Source:Idaho Department of Fish and Game, Idaho Conservation Data Center; The Nature Conservancy, Boise, ID, p.18 (1994)
Keywords:Deer Mouse, dusky shrew, heather vole, long-tailed vole, Long-toed Salamander, meadow vole, northern bog lemming, Northern Pocket Gopher, pygmy shrew, SWAP, vagrant shrew, water shrew masked shrew
Small mammals and amphibian abundance and species richness were estimated on pitfall trapping grids with drift fences at 15 sites representing five replicates of three treatments. The three treatments were old-growth cedar-hemlock stands, second-growth stands, and recent clearcuts. Vegetation was also sampled at each site on Forest Service ECODATA plots. Most sampling sites were classified as western hemlock-queencup beadlily habitat types. Old-growth sites had the largest trees and the greatest canopy cover by trees, shrub cover was greatest in second-growth sites, and forb cover was greatest on clearcuts. A total of 12 small mammal species (five shrews, one pocket gopher, six of mice and voles) and three amphibian species was captured on the 15 sampling sites over a 3-year period. Masked and vagrant shrews were the most commonly captured small mammals. Species richness but not species composition was similar across the three treatments. The greatest total number of small mammals was captured on clearcut sites, followed by second-growth and old-growth sites. Two species of rare, threatened, or endangered small mammals were captured: the pygmy shrew and the northern bog lemming. Pygmy shrews were captured on second-growth and old-growth sites; the northern bog lemming was found primarily on second-growth sites. Old-growth sites had the greatest number of amphibians captured, but species richness and abundance of amphibians were relatively low on all sites. Results presented in this paper are preliminary in that they provide a summary but not analysis of the field data that were collected. A later report will contain statistical analyses, a more thorough discussion of the relevant literature on habitat relations of small mammals and amphibians, and a discussion of the effects of timber harvest on small mammals and amphibian populations.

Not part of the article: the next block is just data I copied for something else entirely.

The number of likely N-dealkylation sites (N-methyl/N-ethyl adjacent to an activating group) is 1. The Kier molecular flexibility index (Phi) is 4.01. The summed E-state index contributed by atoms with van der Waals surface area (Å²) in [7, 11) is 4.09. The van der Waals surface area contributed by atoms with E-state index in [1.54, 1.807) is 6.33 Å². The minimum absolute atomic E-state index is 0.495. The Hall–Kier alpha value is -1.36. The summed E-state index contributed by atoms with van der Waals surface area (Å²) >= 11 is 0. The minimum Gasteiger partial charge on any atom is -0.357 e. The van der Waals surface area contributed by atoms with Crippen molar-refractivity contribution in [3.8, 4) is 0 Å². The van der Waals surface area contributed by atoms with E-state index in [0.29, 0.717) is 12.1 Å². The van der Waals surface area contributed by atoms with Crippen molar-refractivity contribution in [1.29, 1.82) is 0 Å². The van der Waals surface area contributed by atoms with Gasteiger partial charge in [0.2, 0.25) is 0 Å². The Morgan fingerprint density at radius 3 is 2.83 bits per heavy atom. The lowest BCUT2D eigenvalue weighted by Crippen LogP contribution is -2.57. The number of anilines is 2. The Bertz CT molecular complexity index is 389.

ELECTRONIC FILE - Zoology: Multiple Species
SWAP (2/19/2016) citation:
Groves CR. 1994. Effects of timber harvest on small mammals and amphibians inhabiting old-growth coniferous forests on the Priest Lake Ranger District, Idaho Panhandle National Forests. Boise (ID): Idaho Department of Fish and Game. 18 p. [accessed 2016 Feb 2]. https://fishandgame.idaho.gov/ifwis/idnhp/cdc_pdf/U94GRO02.pdf